Drive Away 2Day

2013 Nissan Pathfinder : Current Models

Like most sport-utility vehicles, the Pathfinder has been through several personality adjustments over the years, from the original wild child Hardbody truck of 1986 to the mannerly, well-adjusted, seven-passenger family hauler that will roll into Nissan showrooms at the end of October.

Lots of evolution, but the transition from the current third generation Pathfinder to the new 2013 model, is perhaps the most dramatic.

The outgoing Pathfinder is an old school truck-based body-on-frame design, basically rear-wheel drive, with substantial ground clearance, a rugged setup conceived for those who think driving fun begins when the pavement ends.

But the adventurous element has been diminishing in the last few years, replaced by a much different set of priorities: fuel economy, roominess, comfort, and safety. Grown-up stuff. The body-on-frame design gives way to a new architecture, shared with the Infiniti JX—basically front-drive, unibody construction (frame integrated with the body shell), higher chassis rigidity, dramatically lower curb weights, and dramatically higher mpg ratings.

Vital Stats
According to Nissan, the new Pathfinders will weigh from 4149 to 4471 pounds, depending on trim level and whether they're equipped with all-wheel drive. That may look like pretty substantial mass, but it's much lighter than the 2012 model, by as much as 500 pounds.

Making the weight reduction even more impressive, the new Pathfinder is bigger than its predecessor in almost every dimension. The wheelbase gains 2.0 inches, to 114.2, overall length goes from 192.3 inches to 197.2, and width increases from 72.8 to a lane-filling 77.2. The only diminished dimension is height, down 3.0 inches to 69.6, in part due to reduced ground clearance, a very modest 6.5 inches, about the same as many sedans, and not at all conducive to rugged off-roading.

Nissan has put the added inches to good use in the roomy interior, whose middle row seats adjust fore and aft by as much as 5.5 inches, with third-row seat access that doesn't require contortions. An interesting touch: the middle row seatback can flip forward for third-row climb-in even when there's a child seat in place. Plenty of cargo space, too.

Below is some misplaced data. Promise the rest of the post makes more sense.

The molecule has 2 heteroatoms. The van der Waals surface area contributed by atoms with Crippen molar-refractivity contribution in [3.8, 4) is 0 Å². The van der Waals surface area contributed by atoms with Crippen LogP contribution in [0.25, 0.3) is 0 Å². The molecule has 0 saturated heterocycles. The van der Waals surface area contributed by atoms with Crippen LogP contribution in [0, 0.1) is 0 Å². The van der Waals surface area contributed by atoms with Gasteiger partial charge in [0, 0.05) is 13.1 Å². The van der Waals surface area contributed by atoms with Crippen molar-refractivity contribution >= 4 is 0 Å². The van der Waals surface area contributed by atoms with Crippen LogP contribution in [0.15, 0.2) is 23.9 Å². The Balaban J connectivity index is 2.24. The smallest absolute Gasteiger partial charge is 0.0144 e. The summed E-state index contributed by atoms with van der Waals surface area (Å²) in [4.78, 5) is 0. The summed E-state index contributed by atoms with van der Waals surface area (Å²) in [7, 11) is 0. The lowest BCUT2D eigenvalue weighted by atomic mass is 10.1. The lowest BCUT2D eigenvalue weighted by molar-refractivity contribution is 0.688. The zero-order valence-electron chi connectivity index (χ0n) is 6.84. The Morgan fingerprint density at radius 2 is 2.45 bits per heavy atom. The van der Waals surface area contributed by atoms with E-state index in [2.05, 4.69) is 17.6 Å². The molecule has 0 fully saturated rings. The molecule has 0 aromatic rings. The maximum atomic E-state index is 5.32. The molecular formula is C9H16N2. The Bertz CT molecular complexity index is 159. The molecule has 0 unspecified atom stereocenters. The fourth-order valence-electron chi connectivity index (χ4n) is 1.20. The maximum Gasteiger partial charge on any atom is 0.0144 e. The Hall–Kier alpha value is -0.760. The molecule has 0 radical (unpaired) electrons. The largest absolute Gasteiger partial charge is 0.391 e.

Overall, the cabin feels more open than some SUVs, thanks to a lower beltline and slim A and D roof pillars. Instrumentation is straightforward and gratifyingly legible, the center stack, which is dominated by an 8-inch display screen, includes a sensible mix of touch-screen controls augmented by ordinary buttons and rotary knobs, as distinct from some competing all digital setups. MPG and MPH
Nissan's ubiquitous 3.5-liter V-6 replaces the previous 4.0-liter. At 260 horsepower and 240 lb.-ft. it sacrifices a bit of thrust, particularly on the torque side of the ledger, but it's hitched to a significantly lighter vehicle, so acceleration doesn't really suffer. Expect 0-to-60 mph to come up in the mid 7-second range.

As with the Infiniti JX, power finds its way to the pavement via a continuously variable transmission (CVT), which is another key component in the Pathfinder's strong fuel economy story. EPA ratings are 20 mpg city, 26 highway for the front-drive model—best highway rating in class, according to Nissan—and 19 mpg city/25 mpg highway with all-wheel drive. That is a big gain from the 14 mpg city /20 mpg highway rating of the current vehicle.

On Road and Off
The driving experience can be summed up as mature. Suspension tuning is firm enough to keep cornering attitudes level, without compromising the comfort quotient, and there's enough power to minimize drama in passing on two-lane highways.

But there's little in the new Pathfinder's dynamic persona to encourage friskiness. Relatively slow at 3.3 turns lock to lock, the new electric power steering system delivers little tactile information to the driver, and the transmission exhibits the up and down hunting that's typical of CVTs, though Nissan is making steady progress with this transmission type.

As an aside, it's worth noting that the new Pathfinder's towing capacity—5000 pounds—is exceptionally high for a CVT. On the other hand, the third generation Pathfinder could tow up to 7000 pounds.

Still, if fun-to-drive is essentially absent, there are other virtues of a grown-up nature. Ride quality, for example, is firm but compliant enough to iron out most pavement nastiness, brake pedal feel is just right and nicely responsive to driver modulation, interior noise levels are commendably low at all speeds, and if the Pathfinder isn't designed for off-road adventures it figures to do well in rain and snow, even in basic front-drive mode.

The Bottom Line
Designed to compete in the premium large SUV segment with the likes of the Ford Explorer, Honda Pilot, Chevy Traverse and Toyota Highlander, the Pathfinder's pricing ranges from just over $28,000 to well over $40,000 for a loaded top-of-the-line version with all-wheel drive.

Price Point Specifics:
Pathfinder S: $28,270
Pathfinder SV: $31,530
Pathfinder SL: $34,470
Pathfinder Platinum: $39,170.
**Add $1600 for all-wheel drive.

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Sources : 2013 Nissan Pathfinder Photo | 2013 Nissan Pathfinder Article | 2013 Nissan Pathfinder - Reviewed Video | 2013 Nissan Pathfinder Photo 2 | 2013 Nissan Pathfinder Photo 3 | 2013 Nissan Pathfinder Photo 4 | 2013 Nissan Pathfinder Interior Photo | 2013 Nissan Pathfinder Photo 5 | 2013 Nissan Pathfinder Engine Photo


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